In parts of the world that are racked by war and violence, World Challenge’s partners are offering survivors a listening ear and a message of hope.
The Swahili word tutapona means “we will be healed.”
The word would come to have deep significance for Carl and Julie Gaede. They were living in Wisconsin with their two daughters, working as psychotherapists. Life was good and pretty normal, but they began to feel as if they needed to be doing something…else.
Then Joseph Kony’s Lord’s Resistance Army swept across northern Uganda, abducting and brainwashing thousands of young people to be part of his military.
As therapists, Carl and Julie were following the news and were heartbroken at the thought of the severe trauma these child soldiers were enduring. Not only that, but they were often alienated from their communities, even if they were able to escape Kony, because of their involvement in the violent LRA.
Putting Belief to Action
Survivors’ trauma is something that can shape their entire life, if it’s left buried.
With this in mind, Carl and Julie began building the nonprofit organization now known as Tutapona to reach those who had endured unspeakable tragedy, introduce them to a God who grieves with them and then walk with them through therapy.
“The most important tool we use is a group-based trauma rehabilitation program,” explains Tim Manson, Tutapona’s director in Uganda. “This walks people through a process of recovery, dealing with building emotional resilience and also a strong emphasis on forgiveness.”
Their work began in Uganda, which has 1.5 million refugees from the LRA and other conflicts in the sub-Saharan region.
From Uganda, the Gaede family moved outward to help those who were caught in the Syrian refugee crisis, and the first center was set up in the Middle East in 2016. Their main focus was helping the Yazidi people, a minority group that has been the target of recent, genocidal attacks.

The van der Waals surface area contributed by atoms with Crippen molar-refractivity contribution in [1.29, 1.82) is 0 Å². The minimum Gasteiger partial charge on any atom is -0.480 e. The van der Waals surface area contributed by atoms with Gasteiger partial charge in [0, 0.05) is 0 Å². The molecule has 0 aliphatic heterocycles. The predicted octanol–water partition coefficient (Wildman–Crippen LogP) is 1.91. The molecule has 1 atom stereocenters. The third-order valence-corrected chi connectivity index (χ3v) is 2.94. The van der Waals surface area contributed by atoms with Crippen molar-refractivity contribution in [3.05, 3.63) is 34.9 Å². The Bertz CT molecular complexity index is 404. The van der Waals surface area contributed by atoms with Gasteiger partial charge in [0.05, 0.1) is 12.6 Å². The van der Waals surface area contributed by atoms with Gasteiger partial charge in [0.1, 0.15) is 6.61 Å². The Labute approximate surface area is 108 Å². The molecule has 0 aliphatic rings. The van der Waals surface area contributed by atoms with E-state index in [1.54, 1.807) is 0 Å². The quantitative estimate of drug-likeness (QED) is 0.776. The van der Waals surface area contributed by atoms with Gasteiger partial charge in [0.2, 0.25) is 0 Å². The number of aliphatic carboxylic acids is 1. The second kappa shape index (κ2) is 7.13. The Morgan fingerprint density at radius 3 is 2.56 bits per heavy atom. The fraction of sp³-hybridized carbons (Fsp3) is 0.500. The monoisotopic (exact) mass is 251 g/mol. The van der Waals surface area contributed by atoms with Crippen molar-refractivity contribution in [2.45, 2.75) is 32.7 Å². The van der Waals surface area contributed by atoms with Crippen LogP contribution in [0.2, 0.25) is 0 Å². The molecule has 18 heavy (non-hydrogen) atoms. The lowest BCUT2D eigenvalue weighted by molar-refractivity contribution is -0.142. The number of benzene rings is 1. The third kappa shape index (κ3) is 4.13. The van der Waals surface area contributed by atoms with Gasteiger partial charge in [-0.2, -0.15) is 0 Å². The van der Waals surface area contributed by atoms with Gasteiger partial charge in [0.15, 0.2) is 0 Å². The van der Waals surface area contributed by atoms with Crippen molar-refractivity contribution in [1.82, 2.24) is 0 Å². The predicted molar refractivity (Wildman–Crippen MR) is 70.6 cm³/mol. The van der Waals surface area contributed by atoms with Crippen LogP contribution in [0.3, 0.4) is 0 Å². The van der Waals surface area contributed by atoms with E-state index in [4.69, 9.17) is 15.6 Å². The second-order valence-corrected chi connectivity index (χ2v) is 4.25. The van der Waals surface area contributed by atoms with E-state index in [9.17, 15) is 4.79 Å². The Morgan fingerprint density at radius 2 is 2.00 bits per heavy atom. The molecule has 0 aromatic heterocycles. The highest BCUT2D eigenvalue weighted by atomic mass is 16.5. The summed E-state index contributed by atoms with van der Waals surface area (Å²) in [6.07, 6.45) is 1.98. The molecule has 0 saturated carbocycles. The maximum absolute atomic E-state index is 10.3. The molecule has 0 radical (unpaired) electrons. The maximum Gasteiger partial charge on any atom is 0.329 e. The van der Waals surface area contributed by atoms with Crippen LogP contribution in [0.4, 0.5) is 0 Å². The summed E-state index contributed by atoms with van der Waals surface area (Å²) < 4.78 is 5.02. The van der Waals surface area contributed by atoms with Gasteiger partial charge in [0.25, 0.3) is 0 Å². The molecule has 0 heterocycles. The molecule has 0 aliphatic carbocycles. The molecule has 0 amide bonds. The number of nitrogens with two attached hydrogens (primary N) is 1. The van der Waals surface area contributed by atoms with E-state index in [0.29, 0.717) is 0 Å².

In November 2019, World Challenge joined with Tutapona to support a trauma rehabilitation program in northern Iraq for Kurdish refugees fleeing ISIS violence.
A Promise for All
Despite COVID-19 lockdown measures and curfews, local Tutapona members have been using the time to make individual calls and, as restrictions have slowly lifted, scheduling smaller therapy sessions with families or those sharing the same home. They’ve also taken the last few months to build a new trauma recovery curriculum for children and provide robust trainings in it for their staff.
“Tutapona is not me, and Tutapona is not the Gaede family. Tutapona is a movement of people that have come together to say, ‘We see God changing lives’,” Carl explained, expressing the heart behind their name and mission.
“Because healing is a ‘we,’ because healing takes community, we have an opportunity to be part of something much bigger than ourselves.”
We live day-by-day with the promise of the soul-healing that God offers and in the hope of ultimate healing in heaven, and we are called to bring others into this new, hopeful life. Every believer ultimately trusts in the promise of “tutapona.”
We will be healed.